Current Exhibitions

The Carl & Marilynn Thoma Art Foundation presents ongoing seasonal rotations of new acquisitions and installations from its collection of global contemporary and historic digital art.
 

“Lorna” by Lynn Herhsman Leeson
On view until October, 2020

Lynn Hershman Leeson, Lorna, 1979-84, interactive DVD installation with living room props
Slip into the world of Lorna, a fictional, middle-aged woman too obsessed with TV to leave her apartment. Sit in Lorna’s chair and use her remote control to choose her fate in an interactive video. Thirty-six user-selected paths lead you through the character’s grim desires and glossy distractions.

Lorna, 1979–84, is regarded as the first interactive video artwork ever created, and was originally produced on laserdisc. This was the most advanced video technology in the early 1980s, which the artist customized beyond its normal functions. A video game of life’s choices, Lorna represents the crossroads we face in our digital era: is technology liberating or alienating?

Lynn Hershman Leeson has been called a “prophet of our cybernetic condition” by the New York Times. Working in San Francisco since the mid-1960s, she developed digital alter-egos like Lorna to investigate how new technologies extend the body and psyche into virtual space. Her high-tech, interactive artworks predicted many of today’s concerns with digital culture including camera surveillance, online identities, artificial intelligence, and gene editing.

 

“Women and Smoke, California” by Judy Chicago
On view until June, 2020

Judy Chicago, Women and Smoke, California, 1971-72, single-channel digital video transferred from 16mm film
Judy Chicago is a groundbreaking American artist who has worked to bring greater recognition to women in the visual arts. Chicago’s 1971-72 video Women and Smoke, California documents a series of performances that Chicago choreographed in the California landscape. Combining colorful bodies and smoke bombs to create paintings off the canvas, the scenes conjure the power and mystery of ancient goddess rituals, an important reference for feminist artists who wanted to reclaim a male-dominated history of art. Said the artist, “It softened everything. There was a moment when the smoke began to clear, but a haze lingered. And the whole world was feminized—if only for a moment.”

 

Earth Algorithms: Landscapes of the Digital Age
On view until July, 2020

Lee Nam Lee, Cartoon Folding Screen II (detail), 2010, digital video on 5 monitors with audio

Earth Algorithms demonstrates how artists use new tools such as computational algorithms to engage the tradition of landscape art. Bringing together three artworks from South Korea, Japan, and Ethiopia, the exhibit is a case study of contemporary “natural resources” in today’s digital, globalized era, from bamboo and bottlecaps to internet jpegs.

Artists Syōryū Honda, Lee Nam Lee, and Elias Sime rethink these materials as renewable technologies ripe for creative harvest in their landscape-inspired artworks. Using weaving, assemblage, and video, the artists propose a role of artistic intelligence to realize change in the world.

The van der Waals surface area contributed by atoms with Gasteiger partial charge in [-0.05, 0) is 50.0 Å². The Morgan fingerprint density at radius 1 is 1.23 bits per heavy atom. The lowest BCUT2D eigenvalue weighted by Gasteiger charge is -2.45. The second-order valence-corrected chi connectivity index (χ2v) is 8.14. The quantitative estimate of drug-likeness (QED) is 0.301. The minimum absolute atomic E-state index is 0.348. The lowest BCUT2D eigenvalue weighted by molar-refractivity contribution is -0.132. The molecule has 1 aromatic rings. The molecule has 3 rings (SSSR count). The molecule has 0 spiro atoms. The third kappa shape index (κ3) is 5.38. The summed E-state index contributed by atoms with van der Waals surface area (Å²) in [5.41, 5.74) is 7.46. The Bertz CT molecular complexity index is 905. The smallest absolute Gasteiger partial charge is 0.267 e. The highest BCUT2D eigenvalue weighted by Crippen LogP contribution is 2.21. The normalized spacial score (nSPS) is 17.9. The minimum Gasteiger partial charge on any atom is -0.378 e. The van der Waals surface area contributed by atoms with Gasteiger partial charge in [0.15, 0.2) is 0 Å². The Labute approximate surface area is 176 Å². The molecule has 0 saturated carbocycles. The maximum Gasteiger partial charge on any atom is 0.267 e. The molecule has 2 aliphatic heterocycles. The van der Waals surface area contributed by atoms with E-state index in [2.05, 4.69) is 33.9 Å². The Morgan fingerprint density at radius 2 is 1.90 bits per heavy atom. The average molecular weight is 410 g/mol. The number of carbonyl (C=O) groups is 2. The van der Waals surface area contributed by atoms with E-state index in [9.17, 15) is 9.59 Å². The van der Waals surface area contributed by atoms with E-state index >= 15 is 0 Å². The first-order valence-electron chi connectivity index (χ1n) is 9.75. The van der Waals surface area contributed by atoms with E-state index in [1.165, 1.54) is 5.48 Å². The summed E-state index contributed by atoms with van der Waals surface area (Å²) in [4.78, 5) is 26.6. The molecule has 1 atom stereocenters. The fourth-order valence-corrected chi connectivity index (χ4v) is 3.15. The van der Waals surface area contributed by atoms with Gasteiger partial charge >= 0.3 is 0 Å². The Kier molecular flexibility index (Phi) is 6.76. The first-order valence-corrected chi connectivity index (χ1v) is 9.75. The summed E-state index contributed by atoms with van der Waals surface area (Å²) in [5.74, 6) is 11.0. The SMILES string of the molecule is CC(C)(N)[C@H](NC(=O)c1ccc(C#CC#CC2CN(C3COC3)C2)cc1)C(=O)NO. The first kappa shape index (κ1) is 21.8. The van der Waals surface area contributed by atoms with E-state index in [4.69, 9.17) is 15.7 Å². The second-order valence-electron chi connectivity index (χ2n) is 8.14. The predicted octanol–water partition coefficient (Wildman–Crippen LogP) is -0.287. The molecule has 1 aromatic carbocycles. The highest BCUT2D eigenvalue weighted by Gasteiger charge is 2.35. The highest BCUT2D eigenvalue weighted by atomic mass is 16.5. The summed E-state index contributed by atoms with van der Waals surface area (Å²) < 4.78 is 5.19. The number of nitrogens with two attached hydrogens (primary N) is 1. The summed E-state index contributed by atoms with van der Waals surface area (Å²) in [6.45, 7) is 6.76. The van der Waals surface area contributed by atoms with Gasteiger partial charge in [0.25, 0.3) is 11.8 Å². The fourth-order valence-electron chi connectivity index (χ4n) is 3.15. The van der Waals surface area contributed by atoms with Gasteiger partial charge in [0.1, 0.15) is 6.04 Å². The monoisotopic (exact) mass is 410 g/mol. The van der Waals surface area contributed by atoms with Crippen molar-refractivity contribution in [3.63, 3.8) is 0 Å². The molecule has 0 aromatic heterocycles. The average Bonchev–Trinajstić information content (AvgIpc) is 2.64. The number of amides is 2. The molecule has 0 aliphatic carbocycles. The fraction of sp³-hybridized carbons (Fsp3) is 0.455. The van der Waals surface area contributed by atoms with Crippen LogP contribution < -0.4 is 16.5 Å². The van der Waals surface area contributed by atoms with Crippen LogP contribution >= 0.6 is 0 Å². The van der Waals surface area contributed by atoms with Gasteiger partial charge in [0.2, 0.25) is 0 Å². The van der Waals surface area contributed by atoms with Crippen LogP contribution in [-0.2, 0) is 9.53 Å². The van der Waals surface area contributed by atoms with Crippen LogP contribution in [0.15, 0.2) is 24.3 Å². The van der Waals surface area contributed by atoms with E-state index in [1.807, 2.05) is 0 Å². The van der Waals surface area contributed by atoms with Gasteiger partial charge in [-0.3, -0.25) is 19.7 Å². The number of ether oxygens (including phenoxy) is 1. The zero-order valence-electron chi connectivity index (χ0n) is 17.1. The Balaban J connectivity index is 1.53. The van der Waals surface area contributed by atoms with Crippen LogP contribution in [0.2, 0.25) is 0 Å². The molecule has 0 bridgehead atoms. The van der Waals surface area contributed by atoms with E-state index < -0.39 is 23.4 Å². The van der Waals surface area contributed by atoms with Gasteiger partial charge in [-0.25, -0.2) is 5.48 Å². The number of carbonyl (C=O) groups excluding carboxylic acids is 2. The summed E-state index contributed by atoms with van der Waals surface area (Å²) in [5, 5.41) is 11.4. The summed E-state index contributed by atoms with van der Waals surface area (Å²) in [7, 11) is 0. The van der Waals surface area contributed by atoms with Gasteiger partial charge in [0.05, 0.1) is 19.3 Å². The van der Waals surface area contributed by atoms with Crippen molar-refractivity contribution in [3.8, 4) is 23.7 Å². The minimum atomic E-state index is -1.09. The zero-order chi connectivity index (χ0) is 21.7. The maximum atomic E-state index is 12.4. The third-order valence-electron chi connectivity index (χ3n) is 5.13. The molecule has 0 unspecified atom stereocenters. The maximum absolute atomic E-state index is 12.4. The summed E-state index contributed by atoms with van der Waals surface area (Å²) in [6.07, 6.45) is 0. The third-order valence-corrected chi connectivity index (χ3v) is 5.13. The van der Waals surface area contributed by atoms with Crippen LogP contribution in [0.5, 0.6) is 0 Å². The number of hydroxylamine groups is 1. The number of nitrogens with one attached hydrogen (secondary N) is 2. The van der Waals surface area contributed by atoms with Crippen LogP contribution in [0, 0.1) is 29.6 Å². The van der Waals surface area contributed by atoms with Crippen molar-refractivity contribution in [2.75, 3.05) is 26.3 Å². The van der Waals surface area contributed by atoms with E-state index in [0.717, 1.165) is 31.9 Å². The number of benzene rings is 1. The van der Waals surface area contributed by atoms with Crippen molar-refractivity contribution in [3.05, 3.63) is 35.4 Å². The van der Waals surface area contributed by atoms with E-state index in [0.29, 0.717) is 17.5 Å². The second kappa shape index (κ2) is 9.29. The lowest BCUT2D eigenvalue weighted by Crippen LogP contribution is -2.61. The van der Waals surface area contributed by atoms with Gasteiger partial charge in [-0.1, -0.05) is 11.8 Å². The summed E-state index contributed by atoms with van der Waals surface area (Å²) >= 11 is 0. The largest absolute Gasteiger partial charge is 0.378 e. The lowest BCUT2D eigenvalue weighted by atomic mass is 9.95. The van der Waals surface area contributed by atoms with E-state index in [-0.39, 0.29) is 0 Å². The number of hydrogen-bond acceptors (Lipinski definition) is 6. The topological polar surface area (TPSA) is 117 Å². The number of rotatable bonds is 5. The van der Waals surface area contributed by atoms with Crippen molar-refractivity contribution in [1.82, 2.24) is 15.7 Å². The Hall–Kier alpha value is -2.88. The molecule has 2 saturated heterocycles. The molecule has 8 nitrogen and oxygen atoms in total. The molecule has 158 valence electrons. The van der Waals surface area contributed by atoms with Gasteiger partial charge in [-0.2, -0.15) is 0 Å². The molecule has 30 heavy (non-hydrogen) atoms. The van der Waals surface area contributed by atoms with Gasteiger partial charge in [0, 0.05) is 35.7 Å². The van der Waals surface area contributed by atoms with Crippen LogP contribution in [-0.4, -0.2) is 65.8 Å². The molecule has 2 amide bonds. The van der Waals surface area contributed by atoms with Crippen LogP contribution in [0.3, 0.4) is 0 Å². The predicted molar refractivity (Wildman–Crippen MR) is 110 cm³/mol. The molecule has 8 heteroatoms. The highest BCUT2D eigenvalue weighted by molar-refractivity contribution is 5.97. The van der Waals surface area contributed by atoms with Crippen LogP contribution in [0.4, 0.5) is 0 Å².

“People on the Fly” by Christa Sommerer & Laurent Mignonneau
On view until May, 2020

Laurent Mignonneau and Christa Sommerer, People on the Fly, 2016, interactive digital animation with camera, custom software, computer, and projector

Christa Sommerer and Laurent Mignonneau’s 2016 digital artwork People on the Fly makes its U.S. debut at Art House in Santa Fe, New Mexico. In this interactive installation, People on the Fly attracts a virtual swarm of houseflies to a visitor’s captured image using the artists’ custom swarming algorithm. With this algorithm, only bodies in motion will invite the flies.Insect swarms provide artificial-intelligence researchers with models for understanding how lifeforms make decisions on a particle level, as a swarm thinks cooperatively, without a dominant leader. In this way, a swarm communicates through networked intelligence, a theory called emergence. Software algorithms designed to simulate biological systems can learn from swarm behavior, producing digital data that, in turn, may implicate genetics, social order, and creativity.

 

“Particle Field” by Leo Villareal
On view until February, 2020

Leo Villareal, Particle Field (Triptych), 2017, custom software on OLED monitors with electrical hardware

This artwork is in a constant state of creation. Leo Villareal programmed Particle Field to generate a live, ever-changing composition. Its custom code is vital to the artwork’s identity and experience. Villareal invokes with his triptych the sacred power of Renaissance altarpieces and the expressive energy of 20th century Color Field painters and performers. The artist said of his digital abstraction, “I wanted to make something that feels like it has existed for a long time using a very contemporary use of technology.”

Villareal produces the world’s largest outdoor light installations in which LEDs are treated as networked pixels across steel bridges and riverbanks. For his monitor-based artworks, Villareal makes use of the latest advance in display technology, the OLED screen, capable of individual cell illumination and the deepest black levels yet invented. Villareal’s algorithm pushes gigabytes of data across 24 million combined pixels in a choreography of orderly chaos.

 

Art House location & Hours

Wednesday – Saturday, 10am-5pm
231 Delgado St.
Santa Fe, NM 87501
505.995.0231
info@thomafoundation.org

Free parking behind building